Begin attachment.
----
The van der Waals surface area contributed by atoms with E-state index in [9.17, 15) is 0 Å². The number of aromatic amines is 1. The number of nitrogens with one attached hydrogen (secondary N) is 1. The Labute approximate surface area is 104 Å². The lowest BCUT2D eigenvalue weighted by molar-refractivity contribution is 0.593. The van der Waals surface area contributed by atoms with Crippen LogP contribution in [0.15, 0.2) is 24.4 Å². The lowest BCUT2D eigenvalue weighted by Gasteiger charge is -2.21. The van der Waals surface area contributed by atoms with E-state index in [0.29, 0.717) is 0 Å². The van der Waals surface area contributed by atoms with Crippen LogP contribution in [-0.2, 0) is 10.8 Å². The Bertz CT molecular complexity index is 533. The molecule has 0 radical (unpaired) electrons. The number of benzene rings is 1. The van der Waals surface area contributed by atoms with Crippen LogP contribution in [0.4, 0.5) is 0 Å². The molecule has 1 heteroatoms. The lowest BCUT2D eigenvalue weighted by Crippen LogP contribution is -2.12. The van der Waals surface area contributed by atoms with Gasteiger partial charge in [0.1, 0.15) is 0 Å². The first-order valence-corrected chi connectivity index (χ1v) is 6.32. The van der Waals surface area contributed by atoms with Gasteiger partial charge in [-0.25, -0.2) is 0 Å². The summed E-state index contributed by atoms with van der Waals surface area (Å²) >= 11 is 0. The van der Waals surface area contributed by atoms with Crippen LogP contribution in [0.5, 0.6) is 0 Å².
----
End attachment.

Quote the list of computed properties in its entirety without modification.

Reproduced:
The van der Waals surface area contributed by atoms with E-state index in [9.17, 15) is 0 Å². The number of aromatic amines is 1. The number of nitrogens with one attached hydrogen (secondary N) is 1. The Labute approximate surface area is 104 Å². The lowest BCUT2D eigenvalue weighted by molar-refractivity contribution is 0.593. The van der Waals surface area contributed by atoms with Crippen LogP contribution in [0.15, 0.2) is 24.4 Å². The lowest BCUT2D eigenvalue weighted by Gasteiger charge is -2.21. The van der Waals surface area contributed by atoms with E-state index in [0.29, 0.717) is 0 Å². The van der Waals surface area contributed by atoms with Crippen LogP contribution in [-0.2, 0) is 10.8 Å². The Bertz CT molecular complexity index is 533. The molecule has 0 radical (unpaired) electrons. The number of benzene rings is 1. The van der Waals surface area contributed by atoms with Crippen LogP contribution in [0.4, 0.5) is 0 Å². The molecule has 1 heteroatoms. The lowest BCUT2D eigenvalue weighted by Crippen LogP contribution is -2.12. The van der Waals surface area contributed by atoms with Gasteiger partial charge in [0.1, 0.15) is 0 Å². The first-order valence-corrected chi connectivity index (χ1v) is 6.32. The van der Waals surface area contributed by atoms with Gasteiger partial charge in [-0.25, -0.2) is 0 Å². The summed E-state index contributed by atoms with van der Waals surface area (Å²) >= 11 is 0. The van der Waals surface area contributed by atoms with Crippen LogP contribution in [0.5, 0.6) is 0 Å².